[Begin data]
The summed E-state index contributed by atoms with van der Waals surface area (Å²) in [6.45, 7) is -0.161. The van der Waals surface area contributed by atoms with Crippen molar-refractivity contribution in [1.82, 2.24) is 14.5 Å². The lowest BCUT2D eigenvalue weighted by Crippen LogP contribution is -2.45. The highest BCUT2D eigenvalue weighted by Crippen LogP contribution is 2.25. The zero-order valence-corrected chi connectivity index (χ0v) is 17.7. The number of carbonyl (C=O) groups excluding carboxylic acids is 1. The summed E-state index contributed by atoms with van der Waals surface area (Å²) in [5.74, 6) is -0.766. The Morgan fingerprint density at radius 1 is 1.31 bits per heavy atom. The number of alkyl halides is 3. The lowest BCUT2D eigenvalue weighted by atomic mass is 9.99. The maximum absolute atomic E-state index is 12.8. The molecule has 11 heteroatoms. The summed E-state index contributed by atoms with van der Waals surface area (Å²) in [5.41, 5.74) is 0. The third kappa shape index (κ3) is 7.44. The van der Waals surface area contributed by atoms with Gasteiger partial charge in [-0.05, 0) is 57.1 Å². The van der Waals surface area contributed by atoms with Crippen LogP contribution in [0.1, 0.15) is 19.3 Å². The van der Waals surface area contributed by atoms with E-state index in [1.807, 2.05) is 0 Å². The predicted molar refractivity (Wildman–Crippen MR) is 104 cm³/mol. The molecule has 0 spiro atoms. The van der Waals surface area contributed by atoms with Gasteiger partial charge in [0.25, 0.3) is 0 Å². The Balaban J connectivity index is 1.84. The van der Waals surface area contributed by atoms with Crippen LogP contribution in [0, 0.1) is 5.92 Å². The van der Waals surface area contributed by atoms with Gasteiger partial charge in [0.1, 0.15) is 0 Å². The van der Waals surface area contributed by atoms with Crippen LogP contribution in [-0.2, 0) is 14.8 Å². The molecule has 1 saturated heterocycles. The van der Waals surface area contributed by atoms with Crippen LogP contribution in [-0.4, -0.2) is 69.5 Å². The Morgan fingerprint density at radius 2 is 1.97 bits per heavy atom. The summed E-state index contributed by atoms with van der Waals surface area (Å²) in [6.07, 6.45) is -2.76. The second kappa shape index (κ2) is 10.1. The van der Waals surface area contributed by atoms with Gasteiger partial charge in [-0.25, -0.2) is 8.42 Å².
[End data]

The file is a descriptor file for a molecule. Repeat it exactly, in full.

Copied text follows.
The summed E-state index contributed by atoms with van der Waals surface area (Å²) in [6.45, 7) is -0.161. The van der Waals surface area contributed by atoms with Crippen molar-refractivity contribution in [1.82, 2.24) is 14.5 Å². The lowest BCUT2D eigenvalue weighted by Crippen LogP contribution is -2.45. The highest BCUT2D eigenvalue weighted by Crippen LogP contribution is 2.25. The zero-order valence-corrected chi connectivity index (χ0v) is 17.7. The number of carbonyl (C=O) groups excluding carboxylic acids is 1. The summed E-state index contributed by atoms with van der Waals surface area (Å²) in [5.74, 6) is -0.766. The Morgan fingerprint density at radius 1 is 1.31 bits per heavy atom. The number of alkyl halides is 3. The lowest BCUT2D eigenvalue weighted by atomic mass is 9.99. The maximum absolute atomic E-state index is 12.8. The molecule has 11 heteroatoms. The summed E-state index contributed by atoms with van der Waals surface area (Å²) in [5.41, 5.74) is 0. The third kappa shape index (κ3) is 7.44. The van der Waals surface area contributed by atoms with Gasteiger partial charge in [-0.05, 0) is 57.1 Å². The van der Waals surface area contributed by atoms with Crippen LogP contribution in [0.1, 0.15) is 19.3 Å². The van der Waals surface area contributed by atoms with E-state index in [1.807, 2.05) is 0 Å². The predicted molar refractivity (Wildman–Crippen MR) is 104 cm³/mol. The molecule has 0 spiro atoms. The van der Waals surface area contributed by atoms with Gasteiger partial charge in [0.25, 0.3) is 0 Å². The Balaban J connectivity index is 1.84. The van der Waals surface area contributed by atoms with Crippen LogP contribution in [0, 0.1) is 5.92 Å². The van der Waals surface area contributed by atoms with Gasteiger partial charge in [0.1, 0.15) is 0 Å². The van der Waals surface area contributed by atoms with Crippen LogP contribution in [-0.2, 0) is 14.8 Å². The molecule has 1 saturated heterocycles. The van der Waals surface area contributed by atoms with Crippen LogP contribution in [-0.4, -0.2) is 69.5 Å². The Morgan fingerprint density at radius 2 is 1.97 bits per heavy atom. The summed E-state index contributed by atoms with van der Waals surface area (Å²) in [6.07, 6.45) is -2.76. The second kappa shape index (κ2) is 10.1. The van der Waals surface area contributed by atoms with Gasteiger partial charge in [-0.25, -0.2) is 8.42 Å².